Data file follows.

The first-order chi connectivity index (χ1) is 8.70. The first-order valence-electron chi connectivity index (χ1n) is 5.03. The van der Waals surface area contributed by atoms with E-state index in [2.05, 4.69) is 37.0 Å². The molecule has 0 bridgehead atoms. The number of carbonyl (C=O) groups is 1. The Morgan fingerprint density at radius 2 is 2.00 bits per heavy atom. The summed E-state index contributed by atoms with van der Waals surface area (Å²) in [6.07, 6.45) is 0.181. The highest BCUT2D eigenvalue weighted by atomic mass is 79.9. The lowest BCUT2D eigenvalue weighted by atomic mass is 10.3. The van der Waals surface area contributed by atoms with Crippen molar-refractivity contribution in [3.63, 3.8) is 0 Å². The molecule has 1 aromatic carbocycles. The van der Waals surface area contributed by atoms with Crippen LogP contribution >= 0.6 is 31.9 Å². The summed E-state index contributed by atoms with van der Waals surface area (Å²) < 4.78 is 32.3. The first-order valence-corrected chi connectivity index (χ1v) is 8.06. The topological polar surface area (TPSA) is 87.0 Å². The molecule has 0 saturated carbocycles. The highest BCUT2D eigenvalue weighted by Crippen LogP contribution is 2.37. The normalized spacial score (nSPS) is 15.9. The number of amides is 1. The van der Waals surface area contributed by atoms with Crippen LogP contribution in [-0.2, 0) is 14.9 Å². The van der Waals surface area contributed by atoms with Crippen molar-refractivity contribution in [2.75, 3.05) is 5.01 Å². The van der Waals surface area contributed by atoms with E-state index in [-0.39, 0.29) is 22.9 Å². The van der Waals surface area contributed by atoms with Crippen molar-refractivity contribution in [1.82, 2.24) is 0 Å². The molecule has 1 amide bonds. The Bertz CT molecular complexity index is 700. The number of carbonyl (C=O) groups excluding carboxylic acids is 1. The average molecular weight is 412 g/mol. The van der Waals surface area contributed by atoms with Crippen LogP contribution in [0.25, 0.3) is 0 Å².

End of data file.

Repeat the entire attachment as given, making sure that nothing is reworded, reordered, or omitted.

The first-order chi connectivity index (χ1) is 8.70. The first-order valence-electron chi connectivity index (χ1n) is 5.03. The van der Waals surface area contributed by atoms with E-state index in [2.05, 4.69) is 37.0 Å². The molecule has 0 bridgehead atoms. The number of carbonyl (C=O) groups is 1. The Morgan fingerprint density at radius 2 is 2.00 bits per heavy atom. The summed E-state index contributed by atoms with van der Waals surface area (Å²) in [6.07, 6.45) is 0.181. The highest BCUT2D eigenvalue weighted by atomic mass is 79.9. The lowest BCUT2D eigenvalue weighted by atomic mass is 10.3. The van der Waals surface area contributed by atoms with Crippen molar-refractivity contribution in [3.63, 3.8) is 0 Å². The molecule has 1 aromatic carbocycles. The van der Waals surface area contributed by atoms with Crippen LogP contribution >= 0.6 is 31.9 Å². The summed E-state index contributed by atoms with van der Waals surface area (Å²) < 4.78 is 32.3. The first-order valence-corrected chi connectivity index (χ1v) is 8.06. The topological polar surface area (TPSA) is 87.0 Å². The molecule has 0 saturated carbocycles. The highest BCUT2D eigenvalue weighted by Crippen LogP contribution is 2.37. The normalized spacial score (nSPS) is 15.9. The number of amides is 1. The van der Waals surface area contributed by atoms with Crippen LogP contribution in [-0.2, 0) is 14.9 Å². The van der Waals surface area contributed by atoms with Crippen molar-refractivity contribution in [2.75, 3.05) is 5.01 Å². The van der Waals surface area contributed by atoms with E-state index in [-0.39, 0.29) is 22.9 Å². The van der Waals surface area contributed by atoms with Crippen molar-refractivity contribution in [1.82, 2.24) is 0 Å². The molecule has 1 amide bonds. The Bertz CT molecular complexity index is 700. The number of carbonyl (C=O) groups excluding carboxylic acids is 1. The average molecular weight is 412 g/mol. The van der Waals surface area contributed by atoms with Crippen LogP contribution in [0.25, 0.3) is 0 Å².